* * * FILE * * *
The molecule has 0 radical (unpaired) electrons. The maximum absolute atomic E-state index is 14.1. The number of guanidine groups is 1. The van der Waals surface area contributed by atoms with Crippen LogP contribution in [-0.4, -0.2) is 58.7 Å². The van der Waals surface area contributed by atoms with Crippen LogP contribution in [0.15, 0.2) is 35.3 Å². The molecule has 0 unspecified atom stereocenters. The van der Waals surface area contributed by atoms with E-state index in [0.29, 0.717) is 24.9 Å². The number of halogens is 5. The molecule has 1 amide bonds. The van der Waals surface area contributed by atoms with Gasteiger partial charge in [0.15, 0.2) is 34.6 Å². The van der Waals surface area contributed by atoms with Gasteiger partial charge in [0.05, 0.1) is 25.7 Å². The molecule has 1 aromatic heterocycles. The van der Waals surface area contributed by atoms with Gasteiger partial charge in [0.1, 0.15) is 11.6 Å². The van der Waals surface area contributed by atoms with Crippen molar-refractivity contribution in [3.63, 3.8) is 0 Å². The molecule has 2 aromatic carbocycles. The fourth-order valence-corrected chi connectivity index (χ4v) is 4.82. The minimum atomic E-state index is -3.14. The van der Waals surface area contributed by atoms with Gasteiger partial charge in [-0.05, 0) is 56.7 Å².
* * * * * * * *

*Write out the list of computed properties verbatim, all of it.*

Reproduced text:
The molecule has 0 radical (unpaired) electrons. The maximum absolute atomic E-state index is 14.1. The number of guanidine groups is 1. The van der Waals surface area contributed by atoms with Crippen LogP contribution in [-0.4, -0.2) is 58.7 Å². The van der Waals surface area contributed by atoms with Crippen LogP contribution in [0.15, 0.2) is 35.3 Å². The molecule has 0 unspecified atom stereocenters. The van der Waals surface area contributed by atoms with E-state index in [0.29, 0.717) is 24.9 Å². The number of halogens is 5. The molecule has 1 amide bonds. The van der Waals surface area contributed by atoms with Gasteiger partial charge in [0.15, 0.2) is 34.6 Å². The van der Waals surface area contributed by atoms with Gasteiger partial charge in [0.05, 0.1) is 25.7 Å². The molecule has 1 aromatic heterocycles. The van der Waals surface area contributed by atoms with Gasteiger partial charge in [0.1, 0.15) is 11.6 Å². The van der Waals surface area contributed by atoms with Crippen molar-refractivity contribution in [3.63, 3.8) is 0 Å². The molecule has 2 aromatic carbocycles. The fourth-order valence-corrected chi connectivity index (χ4v) is 4.82. The minimum atomic E-state index is -3.14. The van der Waals surface area contributed by atoms with Gasteiger partial charge in [-0.05, 0) is 56.7 Å².